By Bradis Goodman on behalf of the Feeding Tube Awareness Foundation
Feed Intolerance Dominates All Other Aspects of Life, and Quality of Life Suffers
For nearly 18 months of her life, my infant daughter vomited several times a day. During those seemingly endless months, we worked tirelessly to find a feed schedule, formula, medication, or treatment of any kind that would put a stop to the misery she experienced on a daily basis. Over time, those of us involved in her care became desensitized to the fact that she was vomiting so much because we were all so used to it. Even our then 2 year old could anticipate and catch her baby sister’s vomit as if it was nothing out of the ordinary. The commonality of her vomiting and difficulty controlling it made it easier for all of us, both her family and her clinicians, to accept it as just another symptom of some undiagnosed underlying condition. However, looking back, it is clear to see how her quality of life suffered.
When adjustments to feed schedule, trials of various formulas, changes in caloric density of formula, and medications were unsuccessful at relieving the symptoms of her feed intolerance, the change to a gastrojejunal (GJ) tube was made. For my daughter, although the GJ tube did not immediately stop her from retching and vomiting, administering feeds jejunally meant that her nutrition, hydration, and medications went in and stayed in, and her stomach got a necessary break. After 2-3 months on the GJ tube, her quality of life started to change dramatically as she was no longer suffering from the physical and psychological impact that constant vomiting had had on her. After nearly 10 months with a GJ tube, we were able to successfully transition her back to a G tube. Once the feed intolerance was no longer center stage in her care, we were able to broaden and shift our focus to the other areas of her health and development, such as her various developmental delays, that had taken a back seat to the much more pressing issue of identifying the cause of her vomiting and stopping it.
Good management of tube feeding makes a world of difference in all aspects of a child’s life. Everything is more difficult for a child who doesn’t feel well. If the only way a child ever tastes formula or food is when it is coming back up, he or she will not want to eat. Optimizing feed tolerance means opening the door for development of oral eating skills and improving oral calorie intake. It means reducing the stress of parents who agonize over every calorie that goes in and comes out. It means being free to shift the focus to other areas of need. It means having the energy to play and to fully participate in therapy sessions, and it means an overall improvement in health and well-being. A child who is adequately nourished and hydrated stands a much greater chance of overcoming whatever medical conditions he or she is fighting against and reaching his or her full potential in life.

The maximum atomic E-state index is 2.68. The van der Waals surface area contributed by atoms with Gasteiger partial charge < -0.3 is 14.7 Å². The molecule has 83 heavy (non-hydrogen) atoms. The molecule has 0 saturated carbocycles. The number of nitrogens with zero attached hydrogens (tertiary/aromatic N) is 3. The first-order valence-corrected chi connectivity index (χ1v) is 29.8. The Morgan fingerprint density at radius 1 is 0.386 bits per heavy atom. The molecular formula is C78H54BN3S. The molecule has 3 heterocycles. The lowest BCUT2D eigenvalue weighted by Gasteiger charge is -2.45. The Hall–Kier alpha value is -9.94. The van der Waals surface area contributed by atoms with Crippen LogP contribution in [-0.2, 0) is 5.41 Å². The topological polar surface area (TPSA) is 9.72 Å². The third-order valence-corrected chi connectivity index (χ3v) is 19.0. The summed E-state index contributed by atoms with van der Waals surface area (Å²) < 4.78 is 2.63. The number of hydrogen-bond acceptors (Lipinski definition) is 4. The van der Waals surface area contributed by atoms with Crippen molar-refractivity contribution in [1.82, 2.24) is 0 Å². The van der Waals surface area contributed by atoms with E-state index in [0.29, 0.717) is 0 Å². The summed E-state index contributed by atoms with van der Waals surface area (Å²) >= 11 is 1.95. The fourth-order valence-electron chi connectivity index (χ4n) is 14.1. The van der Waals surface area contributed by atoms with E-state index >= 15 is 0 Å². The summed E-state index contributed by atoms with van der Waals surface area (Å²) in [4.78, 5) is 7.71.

My daughter’s story is, unfortunately, not an anomaly. At the Feeding Tube Awareness Foundation, we hear from many parents whose children’s quality of life is adversely affected by feed intolerance and they aren’t sure why their child is vomiting. Some parents erroneously think that a lot of vomit is par for the course with tube feeding. Educating them about the multiple factors that impact feed tolerance enables them to work more efficiently and effectively with their clinicians in finding what works best for their children.
Guidance from and collaboration with medical professionals can make all the difference in managing feeds for a better quality of life. Parents and caregivers want to understand feed intolerance and what to expect given their child’s medical condition. At home, tube feeding becomes a rigid and routine procedure that is performed the same way, day in and day out. This is especially true when parents fear making mistakes or are new to tube feeding. Helping them understand the parallels between tube feeding and the way that other people eat on a regular basis helps them to better understand what they see in their children who struggle with feed intolerance. Encouraging them to keep written notes to track symptoms is one way for clinicians and parents to come together and ensure that the success or failure of a particular change in care can be accurately detected.
As parents, we want nothing more than to see our children thrive. Working with clinicians who share a common goal to keep quality of life for patients and their families as a priority gives us the support and encouragement we need in order to make that happen.
Brandis Goodman is the Chief Multimedia Momma and Facebook page administrator for the Feeding Tube Awareness Foundation, a 501(c)(3) nonprofit organization. The organization’s Facebook page is the largest online support group for tube feeding in the world. Brandis is also the author of the blog, Feeding Raya: The Story of a Girl and Her Feeding Tube (http://agirlandhertube.blogspot.com ), which has been named a Top Special Needs Site.
The views expressed in this post are those of the author, and do not necessarily reflect the views of A.S.P.E.N.